Unions Welcome Pathway to Green Economy in UN Environment Report

A green economy can mean higher overall employment and better jobs, and is not just a luxury for wealthy countries, reveals the UN Environment Programme (UNEP) in its Green Economy report released today. Supported by concrete examples from around the world, and a thorough macroeconomic analysis, the report underlines what the labour movement has maintained for several years: that a Green Economy, based on the right principles and properly planned, can deliver for workers and the poor.

“I am pleased to read that UNEP shares with workers around the world the deep belief that a green economy should work for the people and the planet, and not just for GDP growth and a few wealthy companies,” said ITUC General Secretary Sharan Burrow. “As the report signals, one of the challenges is to ensure a just transition that will steer transformation across all sectors of the economy and lead us towards the decent and sustainable jobs of tomorrow.”

The report indicates that the allocation of 2% of global GDP towards the green economy could lead to immense benefits for workers and communities around the world and help overcome the diverse challenges countries are facing. It finds that a green economy can generate at least as much employment as the traditional economy, and outperforms the latter in the medium and long run, while yielding significantly more environmental and social benefits. The report stresses the importance of ensuring trade union rights, including freedom of association, and occupational health and safety in traditional and emerging sectors.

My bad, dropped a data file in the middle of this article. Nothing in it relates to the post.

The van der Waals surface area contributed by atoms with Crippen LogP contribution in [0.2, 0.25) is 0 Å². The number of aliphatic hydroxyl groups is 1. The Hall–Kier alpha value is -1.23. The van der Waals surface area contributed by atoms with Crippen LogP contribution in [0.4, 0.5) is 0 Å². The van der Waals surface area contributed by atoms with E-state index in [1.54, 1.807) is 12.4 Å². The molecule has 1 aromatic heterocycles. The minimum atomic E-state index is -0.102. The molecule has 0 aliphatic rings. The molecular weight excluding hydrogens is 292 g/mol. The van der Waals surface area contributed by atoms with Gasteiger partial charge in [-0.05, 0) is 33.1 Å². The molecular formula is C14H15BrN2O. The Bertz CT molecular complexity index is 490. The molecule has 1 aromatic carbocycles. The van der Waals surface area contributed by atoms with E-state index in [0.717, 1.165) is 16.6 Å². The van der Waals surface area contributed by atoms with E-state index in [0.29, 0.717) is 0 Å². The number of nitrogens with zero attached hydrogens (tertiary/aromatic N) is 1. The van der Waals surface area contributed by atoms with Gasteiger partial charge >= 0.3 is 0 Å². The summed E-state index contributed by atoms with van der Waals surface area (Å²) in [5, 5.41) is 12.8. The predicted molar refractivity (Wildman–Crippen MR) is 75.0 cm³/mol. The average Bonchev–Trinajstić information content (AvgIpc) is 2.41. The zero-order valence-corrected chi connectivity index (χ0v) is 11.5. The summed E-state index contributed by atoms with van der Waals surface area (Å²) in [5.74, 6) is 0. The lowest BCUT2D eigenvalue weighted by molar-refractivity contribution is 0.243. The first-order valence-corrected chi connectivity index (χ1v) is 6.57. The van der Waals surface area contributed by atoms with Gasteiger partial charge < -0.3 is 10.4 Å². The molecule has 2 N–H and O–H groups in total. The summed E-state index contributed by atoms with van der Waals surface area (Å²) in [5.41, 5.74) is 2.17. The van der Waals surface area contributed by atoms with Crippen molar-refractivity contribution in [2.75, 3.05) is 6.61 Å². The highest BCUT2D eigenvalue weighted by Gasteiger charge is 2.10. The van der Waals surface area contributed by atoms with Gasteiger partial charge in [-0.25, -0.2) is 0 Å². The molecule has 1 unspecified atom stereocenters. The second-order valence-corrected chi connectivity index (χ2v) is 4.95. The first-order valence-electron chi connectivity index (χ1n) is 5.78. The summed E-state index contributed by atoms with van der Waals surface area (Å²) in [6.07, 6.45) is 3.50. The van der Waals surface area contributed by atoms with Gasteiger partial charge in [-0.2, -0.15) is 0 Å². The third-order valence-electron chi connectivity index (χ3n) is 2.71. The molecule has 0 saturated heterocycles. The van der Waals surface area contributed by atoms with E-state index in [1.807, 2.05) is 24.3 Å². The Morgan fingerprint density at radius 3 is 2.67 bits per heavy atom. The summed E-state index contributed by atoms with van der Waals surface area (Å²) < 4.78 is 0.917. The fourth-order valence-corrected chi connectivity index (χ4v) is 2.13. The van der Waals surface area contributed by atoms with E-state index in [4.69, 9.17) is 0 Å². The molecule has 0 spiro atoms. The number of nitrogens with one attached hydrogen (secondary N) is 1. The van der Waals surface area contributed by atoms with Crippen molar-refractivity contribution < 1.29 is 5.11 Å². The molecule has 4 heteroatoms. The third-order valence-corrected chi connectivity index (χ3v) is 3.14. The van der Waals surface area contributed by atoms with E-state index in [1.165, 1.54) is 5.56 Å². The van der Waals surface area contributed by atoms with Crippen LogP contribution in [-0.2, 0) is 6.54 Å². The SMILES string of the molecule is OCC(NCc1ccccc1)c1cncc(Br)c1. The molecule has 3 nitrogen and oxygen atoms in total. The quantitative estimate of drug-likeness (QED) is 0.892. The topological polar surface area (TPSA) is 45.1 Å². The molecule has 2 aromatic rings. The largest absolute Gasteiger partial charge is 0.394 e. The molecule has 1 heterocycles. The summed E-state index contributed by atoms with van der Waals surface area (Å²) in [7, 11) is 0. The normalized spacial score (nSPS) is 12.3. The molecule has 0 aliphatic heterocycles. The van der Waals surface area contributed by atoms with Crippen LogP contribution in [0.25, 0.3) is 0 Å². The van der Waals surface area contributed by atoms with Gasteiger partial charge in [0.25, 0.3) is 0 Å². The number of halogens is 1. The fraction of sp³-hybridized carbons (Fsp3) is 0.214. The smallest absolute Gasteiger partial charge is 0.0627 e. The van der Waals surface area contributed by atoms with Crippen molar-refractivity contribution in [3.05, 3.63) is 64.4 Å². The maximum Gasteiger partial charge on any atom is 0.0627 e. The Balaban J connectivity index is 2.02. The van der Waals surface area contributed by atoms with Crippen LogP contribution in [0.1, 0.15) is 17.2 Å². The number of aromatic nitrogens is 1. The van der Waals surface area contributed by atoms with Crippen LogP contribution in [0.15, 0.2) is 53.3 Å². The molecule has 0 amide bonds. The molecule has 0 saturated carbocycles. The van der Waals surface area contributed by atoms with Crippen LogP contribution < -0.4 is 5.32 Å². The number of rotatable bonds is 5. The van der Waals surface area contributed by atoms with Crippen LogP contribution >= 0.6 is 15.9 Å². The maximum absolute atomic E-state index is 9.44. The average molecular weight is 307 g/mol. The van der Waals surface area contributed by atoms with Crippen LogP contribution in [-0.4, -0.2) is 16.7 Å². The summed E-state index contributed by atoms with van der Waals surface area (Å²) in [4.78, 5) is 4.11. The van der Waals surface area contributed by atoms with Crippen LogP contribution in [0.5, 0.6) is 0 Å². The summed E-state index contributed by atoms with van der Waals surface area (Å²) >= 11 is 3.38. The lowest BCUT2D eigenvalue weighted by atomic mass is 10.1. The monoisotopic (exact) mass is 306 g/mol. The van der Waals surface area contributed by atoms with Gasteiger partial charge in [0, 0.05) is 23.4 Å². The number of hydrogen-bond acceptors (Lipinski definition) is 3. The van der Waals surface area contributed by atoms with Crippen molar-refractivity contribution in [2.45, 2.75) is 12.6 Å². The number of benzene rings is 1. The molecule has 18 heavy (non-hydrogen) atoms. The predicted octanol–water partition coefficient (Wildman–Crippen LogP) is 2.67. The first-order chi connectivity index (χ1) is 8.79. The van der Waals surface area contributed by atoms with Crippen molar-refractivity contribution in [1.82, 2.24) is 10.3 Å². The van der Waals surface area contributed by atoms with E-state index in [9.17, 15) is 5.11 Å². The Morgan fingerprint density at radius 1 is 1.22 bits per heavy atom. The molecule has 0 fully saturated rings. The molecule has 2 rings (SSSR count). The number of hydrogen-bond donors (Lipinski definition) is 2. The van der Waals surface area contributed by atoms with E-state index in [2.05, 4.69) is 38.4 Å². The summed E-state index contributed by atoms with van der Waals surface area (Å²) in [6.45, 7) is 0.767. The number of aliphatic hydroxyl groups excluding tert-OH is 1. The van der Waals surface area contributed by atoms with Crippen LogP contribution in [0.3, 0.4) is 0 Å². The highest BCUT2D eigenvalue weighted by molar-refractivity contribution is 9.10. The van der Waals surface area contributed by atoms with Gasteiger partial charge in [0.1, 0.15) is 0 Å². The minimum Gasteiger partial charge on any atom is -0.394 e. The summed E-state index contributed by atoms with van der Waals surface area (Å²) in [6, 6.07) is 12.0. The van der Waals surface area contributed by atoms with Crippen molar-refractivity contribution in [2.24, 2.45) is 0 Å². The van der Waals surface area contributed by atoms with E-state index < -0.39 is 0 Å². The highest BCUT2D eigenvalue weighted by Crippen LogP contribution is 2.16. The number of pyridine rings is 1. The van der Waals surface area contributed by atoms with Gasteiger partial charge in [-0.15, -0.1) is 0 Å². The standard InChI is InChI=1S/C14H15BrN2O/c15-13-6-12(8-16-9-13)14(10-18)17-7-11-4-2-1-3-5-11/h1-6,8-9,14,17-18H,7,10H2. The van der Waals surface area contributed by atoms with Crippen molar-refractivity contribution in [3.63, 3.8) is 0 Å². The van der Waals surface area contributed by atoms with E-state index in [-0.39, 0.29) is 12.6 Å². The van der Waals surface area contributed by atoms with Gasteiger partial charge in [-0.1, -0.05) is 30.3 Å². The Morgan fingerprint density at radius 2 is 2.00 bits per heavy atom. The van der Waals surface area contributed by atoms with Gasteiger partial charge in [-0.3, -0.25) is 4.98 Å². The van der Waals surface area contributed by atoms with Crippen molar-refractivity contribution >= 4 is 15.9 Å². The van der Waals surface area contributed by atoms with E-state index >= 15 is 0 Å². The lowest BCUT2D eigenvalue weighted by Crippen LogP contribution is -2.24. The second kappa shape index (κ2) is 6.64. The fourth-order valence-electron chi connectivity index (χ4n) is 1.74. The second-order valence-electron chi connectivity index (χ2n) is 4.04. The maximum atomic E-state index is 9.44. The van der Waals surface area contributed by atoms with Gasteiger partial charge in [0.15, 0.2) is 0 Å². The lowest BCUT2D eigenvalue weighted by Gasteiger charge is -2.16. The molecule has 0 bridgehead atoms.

To those who consider that there is a high risk of ’green and social-washing’, Burrow reacted, “the risk is the status quo. The green economy presents an opportunity to engage in a transformational path towards sustainable development. We must ensure this is not misused, we must ensure that green economy works for working people.

“The UNEP report sets out a clear pathway towards a green economy, but policies being pursued by governments at the moment risk taking us backwards. Neo-liberal recipes, based on the dictates of the financial markets, have to be jettisoned in favour of a progressive approach in which governments fulfil their responsibility to regulate banking and finance, promote policies which stimulate greening of workplaces and creation of new green jobs, and ensure that this is based on social dialogue and social inclusion,” explained Burrow.

Along with specific education and training policies to ensure the skills needs for a green economy are met, economic safety nets and social protection are crucial to achieving the necessary transformation in a way which maximises the economic and social benefits.

“A green economy which works for social justice can only be a collective endeavour; it should therefore be equitable, inclusive, democratic and people-centered. We will continue to push the case, in the coming days at the UNEP Governing Council meeting in Nairobi, and also during the next 16 months in the run up to RIO+20, to make the green economy a driver for prosperity and decent work,” concluded Burrow.


* The ITUC is represented at the UNEP Governing Council, taking place in Nairobi, Kenya, from 21 to 24 February.